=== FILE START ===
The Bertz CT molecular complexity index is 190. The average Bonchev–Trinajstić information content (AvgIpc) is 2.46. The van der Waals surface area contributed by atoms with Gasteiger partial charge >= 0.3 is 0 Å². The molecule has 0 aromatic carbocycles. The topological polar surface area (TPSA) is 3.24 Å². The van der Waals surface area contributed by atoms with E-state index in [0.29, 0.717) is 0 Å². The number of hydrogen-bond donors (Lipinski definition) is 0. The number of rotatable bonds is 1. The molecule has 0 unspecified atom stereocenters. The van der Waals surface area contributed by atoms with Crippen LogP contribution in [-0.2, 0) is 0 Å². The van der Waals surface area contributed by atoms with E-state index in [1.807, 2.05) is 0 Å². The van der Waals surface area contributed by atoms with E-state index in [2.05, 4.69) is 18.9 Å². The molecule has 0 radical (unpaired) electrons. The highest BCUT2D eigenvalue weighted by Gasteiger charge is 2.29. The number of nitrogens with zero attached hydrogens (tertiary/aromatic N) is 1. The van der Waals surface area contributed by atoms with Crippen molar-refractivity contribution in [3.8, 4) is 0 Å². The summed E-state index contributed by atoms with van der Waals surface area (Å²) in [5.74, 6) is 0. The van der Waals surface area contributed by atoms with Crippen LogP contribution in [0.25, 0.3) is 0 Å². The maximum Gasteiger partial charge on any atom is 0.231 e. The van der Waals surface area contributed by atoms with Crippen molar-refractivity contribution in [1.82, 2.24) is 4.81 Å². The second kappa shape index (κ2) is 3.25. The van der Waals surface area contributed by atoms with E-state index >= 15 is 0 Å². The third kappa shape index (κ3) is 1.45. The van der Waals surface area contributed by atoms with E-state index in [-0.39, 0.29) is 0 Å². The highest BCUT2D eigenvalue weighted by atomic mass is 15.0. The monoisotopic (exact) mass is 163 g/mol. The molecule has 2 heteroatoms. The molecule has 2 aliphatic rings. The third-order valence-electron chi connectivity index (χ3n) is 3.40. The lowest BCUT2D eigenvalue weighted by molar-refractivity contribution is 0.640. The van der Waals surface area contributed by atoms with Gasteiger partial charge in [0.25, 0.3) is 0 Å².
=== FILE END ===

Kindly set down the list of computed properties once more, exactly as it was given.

The Bertz CT molecular complexity index is 190. The average Bonchev–Trinajstić information content (AvgIpc) is 2.46. The van der Waals surface area contributed by atoms with Gasteiger partial charge >= 0.3 is 0 Å². The molecule has 0 aromatic carbocycles. The topological polar surface area (TPSA) is 3.24 Å². The van der Waals surface area contributed by atoms with E-state index in [0.29, 0.717) is 0 Å². The number of hydrogen-bond donors (Lipinski definition) is 0. The number of rotatable bonds is 1. The molecule has 0 unspecified atom stereocenters. The van der Waals surface area contributed by atoms with Crippen LogP contribution in [-0.2, 0) is 0 Å². The van der Waals surface area contributed by atoms with E-state index in [1.807, 2.05) is 0 Å². The van der Waals surface area contributed by atoms with E-state index in [2.05, 4.69) is 18.9 Å². The molecule has 0 radical (unpaired) electrons. The highest BCUT2D eigenvalue weighted by Gasteiger charge is 2.29. The number of nitrogens with zero attached hydrogens (tertiary/aromatic N) is 1. The van der Waals surface area contributed by atoms with Crippen molar-refractivity contribution in [3.8, 4) is 0 Å². The summed E-state index contributed by atoms with van der Waals surface area (Å²) in [5.74, 6) is 0. The van der Waals surface area contributed by atoms with Crippen LogP contribution in [0.25, 0.3) is 0 Å². The maximum Gasteiger partial charge on any atom is 0.231 e. The van der Waals surface area contributed by atoms with Crippen molar-refractivity contribution in [1.82, 2.24) is 4.81 Å². The second kappa shape index (κ2) is 3.25. The van der Waals surface area contributed by atoms with E-state index >= 15 is 0 Å². The third kappa shape index (κ3) is 1.45. The van der Waals surface area contributed by atoms with E-state index in [-0.39, 0.29) is 0 Å². The highest BCUT2D eigenvalue weighted by atomic mass is 15.0. The monoisotopic (exact) mass is 163 g/mol. The molecule has 2 heteroatoms. The molecule has 2 aliphatic rings. The third-order valence-electron chi connectivity index (χ3n) is 3.40. The lowest BCUT2D eigenvalue weighted by molar-refractivity contribution is 0.640. The van der Waals surface area contributed by atoms with Gasteiger partial charge in [0.25, 0.3) is 0 Å².